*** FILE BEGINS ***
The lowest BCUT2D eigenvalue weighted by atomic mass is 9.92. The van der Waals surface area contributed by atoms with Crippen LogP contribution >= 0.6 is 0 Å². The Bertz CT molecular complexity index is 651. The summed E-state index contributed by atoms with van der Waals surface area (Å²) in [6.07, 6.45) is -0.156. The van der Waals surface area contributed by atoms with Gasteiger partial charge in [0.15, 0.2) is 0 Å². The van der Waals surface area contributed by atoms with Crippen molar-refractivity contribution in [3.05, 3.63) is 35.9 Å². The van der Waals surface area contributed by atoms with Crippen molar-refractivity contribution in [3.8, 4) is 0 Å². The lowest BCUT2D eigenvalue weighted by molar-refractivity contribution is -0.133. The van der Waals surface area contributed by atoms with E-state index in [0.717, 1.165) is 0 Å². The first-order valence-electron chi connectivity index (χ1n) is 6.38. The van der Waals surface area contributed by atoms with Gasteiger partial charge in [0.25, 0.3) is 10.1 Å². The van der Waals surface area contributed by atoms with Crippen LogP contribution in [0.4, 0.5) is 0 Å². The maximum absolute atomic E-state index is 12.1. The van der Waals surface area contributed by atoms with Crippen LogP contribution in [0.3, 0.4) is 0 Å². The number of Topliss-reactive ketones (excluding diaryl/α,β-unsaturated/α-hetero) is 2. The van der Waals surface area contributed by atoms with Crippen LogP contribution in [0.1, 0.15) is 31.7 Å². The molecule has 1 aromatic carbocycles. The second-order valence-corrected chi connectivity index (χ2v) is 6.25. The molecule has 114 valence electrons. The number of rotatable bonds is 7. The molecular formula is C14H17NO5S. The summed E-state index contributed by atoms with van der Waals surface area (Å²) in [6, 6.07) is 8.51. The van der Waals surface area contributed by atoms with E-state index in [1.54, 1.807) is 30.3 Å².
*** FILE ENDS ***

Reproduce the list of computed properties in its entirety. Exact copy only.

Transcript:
The lowest BCUT2D eigenvalue weighted by atomic mass is 9.92. The van der Waals surface area contributed by atoms with Crippen LogP contribution >= 0.6 is 0 Å². The Bertz CT molecular complexity index is 651. The summed E-state index contributed by atoms with van der Waals surface area (Å²) in [6.07, 6.45) is -0.156. The van der Waals surface area contributed by atoms with Gasteiger partial charge in [0.15, 0.2) is 0 Å². The van der Waals surface area contributed by atoms with Crippen molar-refractivity contribution in [3.05, 3.63) is 35.9 Å². The van der Waals surface area contributed by atoms with Crippen molar-refractivity contribution in [3.8, 4) is 0 Å². The lowest BCUT2D eigenvalue weighted by molar-refractivity contribution is -0.133. The van der Waals surface area contributed by atoms with E-state index in [0.717, 1.165) is 0 Å². The first-order valence-electron chi connectivity index (χ1n) is 6.38. The van der Waals surface area contributed by atoms with Gasteiger partial charge in [0.25, 0.3) is 10.1 Å². The van der Waals surface area contributed by atoms with Crippen LogP contribution in [0.4, 0.5) is 0 Å². The maximum absolute atomic E-state index is 12.1. The van der Waals surface area contributed by atoms with Crippen LogP contribution in [0.3, 0.4) is 0 Å². The number of Topliss-reactive ketones (excluding diaryl/α,β-unsaturated/α-hetero) is 2. The van der Waals surface area contributed by atoms with Crippen LogP contribution in [0.1, 0.15) is 31.7 Å². The molecule has 1 aromatic carbocycles. The second-order valence-corrected chi connectivity index (χ2v) is 6.25. The molecule has 114 valence electrons. The number of rotatable bonds is 7. The molecular formula is C14H17NO5S. The summed E-state index contributed by atoms with van der Waals surface area (Å²) in [6, 6.07) is 8.51. The van der Waals surface area contributed by atoms with E-state index in [1.54, 1.807) is 30.3 Å².